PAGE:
America's Tragic Turn in Germany and Japan

It's taken a long time for Germany and Japan to recover from the Second World War. After enduring the indignity of military occupation, they regained sovereignty only by guaranteeing against future threats to peace. Germany's new constitution only authorized military force in self-defense or in collaboration with collective security agreements. Japan's Article Nine went further, "forever renounc[ing] ... the threat or use of force as a means of settling international disputes."

This post-war settlement is unraveling before our eyes. Germans and Japanese who lived through the 1940s are passing away. Rising generations are defining their fundamental interests in new ways; and, after 1989, they can't count on the United States to fight on their behalf. Indeed, American military interventions may be profoundly damaging to their national interests, as the Iraqi tragedy suggests.

The stage has been set for an escalating cycle of estrangement. Without creative statecraft, particular problems will provoke deeper doubts about long-established understandings. Within a decade or two, post-war partners may well be viewing one another with deep suspicion. Yet, precisely because the American partnerships with Germany and Japan have been fixtures of the modern world, the Obama Administration implicitly supposes that they will continue to remain stable in the future -- allowing the Pentagon and CIA to dominate key decisions without rethinking political fundamentals.

The last week's news demonstrates the danger of proceeding on auto-pilot. Begin with Germany. During the Cold War, it made sense for the CIA to counter the on-going Communist effort to infiltrate the West German government. But we should trust modern Germany to handle the far lesser threats posed by Putin's espionage operations. Yet the CIA continues with business-as-usual, without rethinking basic premises.

Worse yet, when Angela Merkel responded by demanding the departure of the CIA's chief of mission, the administration was dismissive -- expressing annoyance that Merkel had publicly denounced a practice that the "intelligence community" views as standard-operating-procedure. Obama should instead view Merkel's gesture as an occasion to take dramatic steps to reassure a country in which only 27% of the public views the United States as trustworthy, and 46% consider it an aggressive power.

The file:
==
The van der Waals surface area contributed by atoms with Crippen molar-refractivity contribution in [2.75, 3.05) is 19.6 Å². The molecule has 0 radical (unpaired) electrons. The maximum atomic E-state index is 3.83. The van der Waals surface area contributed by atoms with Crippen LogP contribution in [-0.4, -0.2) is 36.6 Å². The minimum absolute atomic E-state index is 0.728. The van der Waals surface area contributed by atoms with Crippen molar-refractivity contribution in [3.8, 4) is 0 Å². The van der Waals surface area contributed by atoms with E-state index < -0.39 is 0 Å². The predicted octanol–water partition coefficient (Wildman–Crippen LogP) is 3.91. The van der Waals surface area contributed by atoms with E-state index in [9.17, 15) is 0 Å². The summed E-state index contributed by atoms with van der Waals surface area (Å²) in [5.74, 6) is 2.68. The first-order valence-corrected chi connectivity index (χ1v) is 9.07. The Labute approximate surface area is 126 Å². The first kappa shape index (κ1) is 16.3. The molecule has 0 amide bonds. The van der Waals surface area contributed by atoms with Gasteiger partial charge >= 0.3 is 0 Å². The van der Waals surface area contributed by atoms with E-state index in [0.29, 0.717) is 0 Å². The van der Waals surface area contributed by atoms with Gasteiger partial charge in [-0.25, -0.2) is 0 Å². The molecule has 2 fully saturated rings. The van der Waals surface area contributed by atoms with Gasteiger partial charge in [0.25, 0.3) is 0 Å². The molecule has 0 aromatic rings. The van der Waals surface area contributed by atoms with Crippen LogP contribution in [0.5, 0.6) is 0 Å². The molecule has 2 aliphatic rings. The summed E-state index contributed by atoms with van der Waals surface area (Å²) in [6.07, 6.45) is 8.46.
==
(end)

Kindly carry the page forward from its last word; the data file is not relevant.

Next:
The national security mindset is having yet more damaging effects in Japan. Prime Minister Shinzo Abe is an unreconstructed nationalist, who is leading his Liberal Democratic Party on a campaign to discredit Japan's post-war Constitution as an illegitimate imposition of the MacCarthur occupation. His first target is the Peace Article, which he initially sought to repudiate by calling a referendum as provided under the Constitution. When this initiative generated broad popular and parliamentary resistance, he switched gears and is now trying to achieve the same end by unconstitutional means.

On July 1, Abe announced that his government would "reinterpret" Article Nine to allow the "the threat or use of force" that the Constitution renounced "forever," repudiating two generations of contrary legal understanding.

This move has precipitated the largest protest demonstrations since the 1960s, as well as dramatic shows of public disapproval in opinion polls. In response, the government has revised its plan to push through implementing legislation in September, and has now promised a more deliberate debate.

If Abe is allowed to succeed, his radical reinterpretation will serve as a precedent for the Liberal Democratic Party's announced plans to break free of Japan's constitutional commitments to fundamental political and civil rights. With the stakes so high, the coming months will see one of the most important debates in modern Japanese history.

Yet this is just the moment that Secretary of Defense Chuck Hagel has chosen to intervene -- and on the wrong side. At a Pentagon news conference last Friday, he announced the administration's "strong support" for the "bold, historic, landmark decision" of the Abe government, without mentioning the grave constitutional issues involved.

This announcement represents a landmark for the United States no less than Japan -- repudiating a constitutional order that America has helped promote for two generations. Given the epochal significance of Abe's constitutional coup, it should not have been left to Hagel to announce America's position at a Pentagon press conference. The president himself should have addressed the matter at the White House, after consulting with his Secretary of State on its devastating impact on the future of liberal democracy in Asia.

But Kerry and Obama are too busy fighting fires in the Middle East and elsewhere to focus on large questions of grand strategy. As in the case of the German spy scandal, they are allowing the national security establishment to proceed without rethinking the terms of the post-war partnership.

Last week's news was a wake-up call. The administration must learn to distinguish the urgent from the truly fundamental. Unless it rethinks our traditional post-war partnerships, it risks an authoritarian Japan and a profoundly alienated Germany -- destroying one of the greatest legacies of the twentieth century.


Bruce Ackerman is Sterling Professor of Law and Political Science at Yale, and the author of The Decline and Fall of the American Republic.